I always preach that you should use the right tool for the right job. 2D is great if you want to control every last pixel on the screen but falls far short of being as flexible as a 3D engine. There are plenty of games out there that take advantage of both technologies. They generally do this by using 3D Studio Max or even hand painted art to draw static backgrounds and use 3D to draw dynamic objects and characters.
This is one of my all time favorite games. The use of mixing 2D and 3D display technology is only shadowed by the brilliant design, especially the dialogue. If you haven't played it you should add it to your to do list.
Look at Figure 2.8 and you can tell immediately that the sets were created and pre-rendered in something like Max or perhaps Softimage. This game came out in 1998, when it was impossible to render these environments in real time with such accurate lighting effects. The characters achieved a very interesting look with very few polygons, which enabled Grim Fandango to run on computers without hardware acceleration.
Figure 2.8: Screenshots of Grim Fandango by Lucas Arts.
The 3D characters could walk behind objects in the 3D sets, which could be achieved as easily as layered sprites but with today's hardware a pre-rendered depth buffer would be a better choice. Modern art tools like 3D Studio Max give artists the option of rendering the depth buffer along with the RGB channels, so generating this data is a piece of cake.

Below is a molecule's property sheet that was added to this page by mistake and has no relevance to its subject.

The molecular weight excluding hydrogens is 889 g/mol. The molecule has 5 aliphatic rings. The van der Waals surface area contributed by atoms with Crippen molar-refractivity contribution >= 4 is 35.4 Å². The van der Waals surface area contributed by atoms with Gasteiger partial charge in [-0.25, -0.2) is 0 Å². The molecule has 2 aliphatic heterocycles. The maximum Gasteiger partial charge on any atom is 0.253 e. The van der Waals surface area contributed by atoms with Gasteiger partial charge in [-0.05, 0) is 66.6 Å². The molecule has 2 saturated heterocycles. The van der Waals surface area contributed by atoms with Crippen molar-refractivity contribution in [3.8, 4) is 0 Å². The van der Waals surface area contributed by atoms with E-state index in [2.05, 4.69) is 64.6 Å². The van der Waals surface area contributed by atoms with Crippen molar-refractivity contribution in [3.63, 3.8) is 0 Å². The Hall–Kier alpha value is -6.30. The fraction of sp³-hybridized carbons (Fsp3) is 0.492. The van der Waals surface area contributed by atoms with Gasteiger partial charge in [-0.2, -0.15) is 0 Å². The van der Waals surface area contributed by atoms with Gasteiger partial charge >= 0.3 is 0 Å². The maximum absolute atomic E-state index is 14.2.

The characters reacted to things in their environment. The main character, Manny Calavera, would turn his head to look at interesting objects and he would stop walking when he ran into a solid object. Lucas Arts probably created a custom tool to create and maintain this data, but if they were going to do the same thing today they could simply use 3D Studio Max. Dummy objects and user data can go a long way to providing everything your game needs to make Manny take a longing glance at his would-be girlfriend, Mercedes Colomar.
Hybrid 2D and 3D technologies can cause quite a bit of trouble for video drivers. Most drivers are written with the assumption that graphics applications will be all 2D or all 3D and nothing in between. Mixing 2D and 3D calls will cause the card to flush any pending operation such as drawing a set of polygons. This causes performance to drop significantly.
Graphics performance is optimized if the CPU and the GPU are working full speed 100% of the time. You can imagine two railroad workers hammering in a spike, each striking the spike in opposite rhythm from each other. If their timing is perfect they can cut the time it takes to perform their task in half. If their timing is exactly wrong, their work will come to a complete halt, since they'll constantly hit each other instead of their target. The same is true for optimizing your graphics performance.
An excellent graphics programmer can write the graphics pipeline to minimize any stalling. The CPU and GPU work at nearly 100% efficiency each on their own tasks. As soon as the GPU finishes drawing something the CPU has already provided it with the next set and it never skips a beat. This beautiful scenario is utterly destroyed if you mix 2D and 3D graphics calls. You'll need to do this if you have 2D and 3D objects sorting on top of each other in the same screen. Some graphics hardware and video drivers misbehave badly if you attempt to use hardware acceleration. You could see corrupt graphics, terrible performance, and even the dreaded blue screen of death.